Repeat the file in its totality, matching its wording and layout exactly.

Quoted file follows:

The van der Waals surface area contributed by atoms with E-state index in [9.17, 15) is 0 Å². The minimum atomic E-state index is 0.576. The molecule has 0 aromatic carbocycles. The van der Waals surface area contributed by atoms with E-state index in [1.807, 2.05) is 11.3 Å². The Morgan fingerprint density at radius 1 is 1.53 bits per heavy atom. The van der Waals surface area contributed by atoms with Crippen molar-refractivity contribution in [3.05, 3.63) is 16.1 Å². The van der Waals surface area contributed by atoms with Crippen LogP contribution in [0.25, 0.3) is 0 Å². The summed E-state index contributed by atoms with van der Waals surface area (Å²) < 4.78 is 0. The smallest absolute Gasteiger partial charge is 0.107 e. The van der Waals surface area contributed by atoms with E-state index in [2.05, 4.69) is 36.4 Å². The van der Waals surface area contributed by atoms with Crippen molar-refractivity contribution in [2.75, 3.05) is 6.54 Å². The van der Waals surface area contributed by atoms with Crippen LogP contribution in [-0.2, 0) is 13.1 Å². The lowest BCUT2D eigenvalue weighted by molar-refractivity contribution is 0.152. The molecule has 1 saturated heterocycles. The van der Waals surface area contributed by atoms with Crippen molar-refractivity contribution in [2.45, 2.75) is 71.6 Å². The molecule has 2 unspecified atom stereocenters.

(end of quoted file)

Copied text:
The van der Waals surface area contributed by atoms with E-state index in [9.17, 15) is 0 Å². The minimum atomic E-state index is 0.576. The molecule has 0 aromatic carbocycles. The van der Waals surface area contributed by atoms with E-state index in [1.807, 2.05) is 11.3 Å². The Morgan fingerprint density at radius 1 is 1.53 bits per heavy atom. The van der Waals surface area contributed by atoms with Crippen molar-refractivity contribution in [3.05, 3.63) is 16.1 Å². The van der Waals surface area contributed by atoms with Crippen LogP contribution in [0.25, 0.3) is 0 Å². The summed E-state index contributed by atoms with van der Waals surface area (Å²) < 4.78 is 0. The smallest absolute Gasteiger partial charge is 0.107 e. The van der Waals surface area contributed by atoms with E-state index in [2.05, 4.69) is 36.4 Å². The van der Waals surface area contributed by atoms with Crippen molar-refractivity contribution in [2.75, 3.05) is 6.54 Å². The van der Waals surface area contributed by atoms with Crippen LogP contribution in [-0.2, 0) is 13.1 Å². The lowest BCUT2D eigenvalue weighted by molar-refractivity contribution is 0.152. The molecule has 1 saturated heterocycles. The van der Waals surface area contributed by atoms with Crippen molar-refractivity contribution in [2.45, 2.75) is 71.6 Å². The molecule has 2 unspecified atom stereocenters.